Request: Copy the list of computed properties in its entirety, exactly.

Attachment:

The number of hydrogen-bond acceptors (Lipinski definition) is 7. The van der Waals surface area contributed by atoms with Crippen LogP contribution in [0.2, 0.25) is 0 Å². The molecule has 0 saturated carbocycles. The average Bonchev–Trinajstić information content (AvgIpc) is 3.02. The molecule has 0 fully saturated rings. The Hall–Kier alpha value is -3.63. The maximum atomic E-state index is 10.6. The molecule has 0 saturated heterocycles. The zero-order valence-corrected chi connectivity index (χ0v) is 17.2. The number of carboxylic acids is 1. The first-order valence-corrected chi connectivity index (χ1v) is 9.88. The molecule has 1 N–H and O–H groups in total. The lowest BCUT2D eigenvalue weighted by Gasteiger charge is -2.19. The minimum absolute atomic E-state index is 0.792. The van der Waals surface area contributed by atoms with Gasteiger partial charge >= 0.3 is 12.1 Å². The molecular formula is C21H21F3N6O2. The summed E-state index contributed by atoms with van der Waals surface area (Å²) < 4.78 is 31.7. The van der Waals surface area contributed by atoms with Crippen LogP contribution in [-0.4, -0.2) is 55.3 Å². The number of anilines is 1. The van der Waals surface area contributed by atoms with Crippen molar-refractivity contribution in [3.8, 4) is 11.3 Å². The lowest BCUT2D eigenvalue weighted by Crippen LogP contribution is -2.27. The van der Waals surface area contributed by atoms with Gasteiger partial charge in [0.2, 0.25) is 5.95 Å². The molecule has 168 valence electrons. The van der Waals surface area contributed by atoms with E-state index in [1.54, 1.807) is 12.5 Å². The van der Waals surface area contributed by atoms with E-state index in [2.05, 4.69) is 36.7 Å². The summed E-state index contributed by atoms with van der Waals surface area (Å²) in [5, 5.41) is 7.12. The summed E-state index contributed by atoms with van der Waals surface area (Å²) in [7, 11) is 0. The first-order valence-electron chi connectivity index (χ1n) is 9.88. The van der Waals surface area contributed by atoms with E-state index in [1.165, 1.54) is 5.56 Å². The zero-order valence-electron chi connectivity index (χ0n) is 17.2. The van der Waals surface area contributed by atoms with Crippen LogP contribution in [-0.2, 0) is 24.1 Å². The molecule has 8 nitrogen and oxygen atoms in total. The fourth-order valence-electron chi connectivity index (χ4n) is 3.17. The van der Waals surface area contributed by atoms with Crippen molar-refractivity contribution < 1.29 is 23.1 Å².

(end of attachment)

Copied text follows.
The number of hydrogen-bond acceptors (Lipinski definition) is 7. The van der Waals surface area contributed by atoms with Crippen LogP contribution in [0.2, 0.25) is 0 Å². The molecule has 0 saturated carbocycles. The average Bonchev–Trinajstić information content (AvgIpc) is 3.02. The molecule has 0 fully saturated rings. The Hall–Kier alpha value is -3.63. The maximum atomic E-state index is 10.6. The molecule has 0 saturated heterocycles. The zero-order valence-corrected chi connectivity index (χ0v) is 17.2. The number of carboxylic acids is 1. The first-order valence-corrected chi connectivity index (χ1v) is 9.88. The molecule has 1 N–H and O–H groups in total. The lowest BCUT2D eigenvalue weighted by Gasteiger charge is -2.19. The minimum absolute atomic E-state index is 0.792. The van der Waals surface area contributed by atoms with Gasteiger partial charge >= 0.3 is 12.1 Å². The molecular formula is C21H21F3N6O2. The summed E-state index contributed by atoms with van der Waals surface area (Å²) < 4.78 is 31.7. The van der Waals surface area contributed by atoms with Crippen LogP contribution in [-0.4, -0.2) is 55.3 Å². The number of anilines is 1. The van der Waals surface area contributed by atoms with Crippen molar-refractivity contribution in [3.8, 4) is 11.3 Å². The lowest BCUT2D eigenvalue weighted by Crippen LogP contribution is -2.27. The van der Waals surface area contributed by atoms with Gasteiger partial charge in [0.2, 0.25) is 5.95 Å². The molecule has 168 valence electrons. The van der Waals surface area contributed by atoms with E-state index in [1.54, 1.807) is 12.5 Å². The van der Waals surface area contributed by atoms with E-state index in [2.05, 4.69) is 36.7 Å². The summed E-state index contributed by atoms with van der Waals surface area (Å²) in [5, 5.41) is 7.12. The summed E-state index contributed by atoms with van der Waals surface area (Å²) in [7, 11) is 0. The first-order valence-electron chi connectivity index (χ1n) is 9.88. The van der Waals surface area contributed by atoms with E-state index in [1.165, 1.54) is 5.56 Å². The zero-order valence-electron chi connectivity index (χ0n) is 17.2. The van der Waals surface area contributed by atoms with Crippen LogP contribution in [-0.2, 0) is 24.1 Å². The molecule has 8 nitrogen and oxygen atoms in total. The fourth-order valence-electron chi connectivity index (χ4n) is 3.17. The van der Waals surface area contributed by atoms with Crippen molar-refractivity contribution < 1.29 is 23.1 Å².